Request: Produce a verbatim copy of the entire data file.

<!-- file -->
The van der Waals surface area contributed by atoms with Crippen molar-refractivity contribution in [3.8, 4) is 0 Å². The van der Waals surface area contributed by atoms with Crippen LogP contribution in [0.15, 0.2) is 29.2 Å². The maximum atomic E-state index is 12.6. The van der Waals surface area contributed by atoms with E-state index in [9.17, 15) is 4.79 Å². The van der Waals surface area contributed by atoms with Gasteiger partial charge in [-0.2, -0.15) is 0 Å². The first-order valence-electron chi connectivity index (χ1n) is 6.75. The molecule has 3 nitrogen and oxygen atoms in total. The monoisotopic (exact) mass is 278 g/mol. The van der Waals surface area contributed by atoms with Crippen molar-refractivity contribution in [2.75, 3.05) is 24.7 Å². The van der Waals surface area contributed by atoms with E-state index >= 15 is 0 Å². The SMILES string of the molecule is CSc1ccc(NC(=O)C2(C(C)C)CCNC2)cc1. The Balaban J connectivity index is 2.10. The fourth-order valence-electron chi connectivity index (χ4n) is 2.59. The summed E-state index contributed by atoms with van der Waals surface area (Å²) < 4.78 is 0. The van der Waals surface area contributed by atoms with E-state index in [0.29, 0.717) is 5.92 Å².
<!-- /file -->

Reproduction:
The van der Waals surface area contributed by atoms with Crippen molar-refractivity contribution in [3.8, 4) is 0 Å². The van der Waals surface area contributed by atoms with Crippen LogP contribution in [0.15, 0.2) is 29.2 Å². The maximum atomic E-state index is 12.6. The van der Waals surface area contributed by atoms with E-state index in [9.17, 15) is 4.79 Å². The van der Waals surface area contributed by atoms with Gasteiger partial charge in [-0.2, -0.15) is 0 Å². The first-order valence-electron chi connectivity index (χ1n) is 6.75. The molecule has 3 nitrogen and oxygen atoms in total. The monoisotopic (exact) mass is 278 g/mol. The van der Waals surface area contributed by atoms with Crippen molar-refractivity contribution in [2.75, 3.05) is 24.7 Å². The van der Waals surface area contributed by atoms with E-state index >= 15 is 0 Å². The SMILES string of the molecule is CSc1ccc(NC(=O)C2(C(C)C)CCNC2)cc1. The Balaban J connectivity index is 2.10. The fourth-order valence-electron chi connectivity index (χ4n) is 2.59. The summed E-state index contributed by atoms with van der Waals surface area (Å²) < 4.78 is 0. The van der Waals surface area contributed by atoms with E-state index in [0.29, 0.717) is 5.92 Å².